Unrequited Love : Its Link To Childhood Trauma

unrequited_love

Do you find you have a tendency to fall in love with those who are very unlikely to reciprocate your love? Or those who are highly likely, sooner or later, to reject you? Or those with whom a relationship would be frankly all but impossible? Or entirely impossible?

Have I ever had such an experience? Well, as our American cousins might say: don’t even go there, dude!  (I learned that expression by watching Breaking Bad and now consider myself bilingual).

But seriously.

If the first paragraph is applicable to you, it could be that you are unconsciously driven to fall in love with such people due to your childhood experiences. I explain below:

Rejection And Repetition Compulsion:

unrequited_love

It has been hypothesized (originally by Freud, but also by much more recent researchers) that if we suffer a terrible trauma in childhood, such as parental rejection, we will (on an unconscious level) be compelled to put ourselves through similar experiences in adulthood (in this case, by engineering situations in which we are bound to be rejected again, either in ways described above, or by behaving in such a manner that forces the other person to reject us).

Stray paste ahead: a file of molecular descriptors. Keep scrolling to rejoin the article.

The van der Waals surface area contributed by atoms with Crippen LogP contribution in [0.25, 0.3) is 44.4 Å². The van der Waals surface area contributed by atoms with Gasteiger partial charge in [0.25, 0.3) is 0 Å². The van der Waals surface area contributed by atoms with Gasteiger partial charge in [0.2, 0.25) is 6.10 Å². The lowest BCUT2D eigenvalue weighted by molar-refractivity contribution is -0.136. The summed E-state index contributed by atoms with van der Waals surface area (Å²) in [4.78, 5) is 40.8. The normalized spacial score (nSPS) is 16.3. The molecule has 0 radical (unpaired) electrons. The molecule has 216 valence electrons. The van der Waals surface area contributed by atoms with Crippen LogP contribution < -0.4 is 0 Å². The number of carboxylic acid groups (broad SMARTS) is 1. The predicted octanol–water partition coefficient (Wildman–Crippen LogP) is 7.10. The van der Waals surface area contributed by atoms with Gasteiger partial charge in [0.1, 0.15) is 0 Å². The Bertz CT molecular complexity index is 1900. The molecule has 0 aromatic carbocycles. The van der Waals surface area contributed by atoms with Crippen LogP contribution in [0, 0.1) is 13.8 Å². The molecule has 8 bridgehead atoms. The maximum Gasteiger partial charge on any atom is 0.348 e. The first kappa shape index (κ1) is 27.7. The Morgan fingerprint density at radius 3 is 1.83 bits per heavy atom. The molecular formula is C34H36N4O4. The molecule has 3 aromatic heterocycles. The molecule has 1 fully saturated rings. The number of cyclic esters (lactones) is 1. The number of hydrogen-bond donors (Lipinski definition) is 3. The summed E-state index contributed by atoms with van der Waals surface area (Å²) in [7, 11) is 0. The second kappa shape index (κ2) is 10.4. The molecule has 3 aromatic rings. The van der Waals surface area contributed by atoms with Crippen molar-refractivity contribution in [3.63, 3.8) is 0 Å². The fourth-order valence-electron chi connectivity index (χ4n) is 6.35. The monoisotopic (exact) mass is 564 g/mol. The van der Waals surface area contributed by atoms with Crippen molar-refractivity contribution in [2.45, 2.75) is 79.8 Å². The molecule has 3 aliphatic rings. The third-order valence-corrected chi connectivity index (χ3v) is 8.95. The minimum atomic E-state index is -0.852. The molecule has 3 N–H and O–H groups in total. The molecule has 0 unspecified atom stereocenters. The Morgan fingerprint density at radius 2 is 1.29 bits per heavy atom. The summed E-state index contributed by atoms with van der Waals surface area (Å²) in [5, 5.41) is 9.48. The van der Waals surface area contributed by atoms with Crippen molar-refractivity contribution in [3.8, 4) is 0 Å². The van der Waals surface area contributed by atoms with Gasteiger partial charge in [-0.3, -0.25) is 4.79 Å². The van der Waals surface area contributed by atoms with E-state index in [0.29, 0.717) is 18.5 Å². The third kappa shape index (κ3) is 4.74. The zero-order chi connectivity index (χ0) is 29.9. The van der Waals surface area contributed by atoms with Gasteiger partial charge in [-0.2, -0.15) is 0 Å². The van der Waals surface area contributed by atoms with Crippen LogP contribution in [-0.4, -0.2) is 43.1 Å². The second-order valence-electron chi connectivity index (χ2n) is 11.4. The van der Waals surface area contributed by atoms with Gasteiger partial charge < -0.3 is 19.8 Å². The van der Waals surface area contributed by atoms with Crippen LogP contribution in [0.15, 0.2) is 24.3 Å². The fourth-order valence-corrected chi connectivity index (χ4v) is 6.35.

Why should we be unconsciously driven to behave in such a self-destructive and despair – inducing manner?

A leading theory (again, originating from Freud but endorsed by later researchers) is that we are unconsciously attempting to gain mastery over such trauma.

Because such re-enactment of the original rejection is unconsciously compelled, this may explain why we fall in love with the ‘wrong’ person time and time again and seem utterly incapable of learning from bitter experience.

Of course, the trauma we re-enact need not be restricted to parental rejection. Indeed, another example comes from human sexuality; it has been theorized that those traumatized by being spanked in childhood may incorporate ‘spanking behaviour’ (to coin a phrase) into their adult sexual relationships – blissfully unaware of why they’re induced to behave in this somewhat abstruse, esoteric and recondite manner.

Understanding our unconscious drives and becoming aware of how they influence our behaviour is the first step to freeing ourselves from their tyranny.

Resources:

Move On From :

move_on_from_unrequited_loveMove On From Unrequited Love : Click here for more information.

David Hosier BSc Hons; MSc; PGDE(FAHE).


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